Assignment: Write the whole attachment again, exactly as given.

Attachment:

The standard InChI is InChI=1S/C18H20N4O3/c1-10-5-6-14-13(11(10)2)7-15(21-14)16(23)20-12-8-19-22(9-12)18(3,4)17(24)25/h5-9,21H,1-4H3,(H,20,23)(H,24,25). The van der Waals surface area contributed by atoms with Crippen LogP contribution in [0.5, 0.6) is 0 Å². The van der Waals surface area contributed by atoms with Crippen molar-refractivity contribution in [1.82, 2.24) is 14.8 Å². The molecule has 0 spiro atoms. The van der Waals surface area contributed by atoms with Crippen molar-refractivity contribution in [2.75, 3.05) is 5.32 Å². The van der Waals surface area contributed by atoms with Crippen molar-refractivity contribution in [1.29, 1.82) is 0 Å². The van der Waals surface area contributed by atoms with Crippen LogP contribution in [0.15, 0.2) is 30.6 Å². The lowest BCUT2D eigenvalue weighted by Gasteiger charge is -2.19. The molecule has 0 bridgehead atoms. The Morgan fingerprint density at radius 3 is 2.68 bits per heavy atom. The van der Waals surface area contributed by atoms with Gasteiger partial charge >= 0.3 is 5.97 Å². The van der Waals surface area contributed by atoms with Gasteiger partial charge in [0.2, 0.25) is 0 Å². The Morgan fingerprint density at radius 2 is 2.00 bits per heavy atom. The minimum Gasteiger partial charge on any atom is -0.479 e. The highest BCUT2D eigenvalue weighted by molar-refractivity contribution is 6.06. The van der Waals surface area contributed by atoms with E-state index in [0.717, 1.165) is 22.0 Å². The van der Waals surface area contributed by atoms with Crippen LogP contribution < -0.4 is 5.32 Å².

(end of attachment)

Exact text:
The standard InChI is InChI=1S/C18H20N4O3/c1-10-5-6-14-13(11(10)2)7-15(21-14)16(23)20-12-8-19-22(9-12)18(3,4)17(24)25/h5-9,21H,1-4H3,(H,20,23)(H,24,25). The van der Waals surface area contributed by atoms with Crippen LogP contribution in [0.5, 0.6) is 0 Å². The van der Waals surface area contributed by atoms with Crippen molar-refractivity contribution in [1.82, 2.24) is 14.8 Å². The molecule has 0 spiro atoms. The van der Waals surface area contributed by atoms with Crippen molar-refractivity contribution in [2.75, 3.05) is 5.32 Å². The van der Waals surface area contributed by atoms with Crippen molar-refractivity contribution in [1.29, 1.82) is 0 Å². The van der Waals surface area contributed by atoms with Crippen LogP contribution in [0.15, 0.2) is 30.6 Å². The lowest BCUT2D eigenvalue weighted by Gasteiger charge is -2.19. The molecule has 0 bridgehead atoms. The Morgan fingerprint density at radius 3 is 2.68 bits per heavy atom. The van der Waals surface area contributed by atoms with Gasteiger partial charge >= 0.3 is 5.97 Å². The van der Waals surface area contributed by atoms with Gasteiger partial charge in [0.2, 0.25) is 0 Å². The Morgan fingerprint density at radius 2 is 2.00 bits per heavy atom. The minimum Gasteiger partial charge on any atom is -0.479 e. The highest BCUT2D eigenvalue weighted by molar-refractivity contribution is 6.06. The van der Waals surface area contributed by atoms with E-state index in [0.717, 1.165) is 22.0 Å². The van der Waals surface area contributed by atoms with Crippen LogP contribution < -0.4 is 5.32 Å².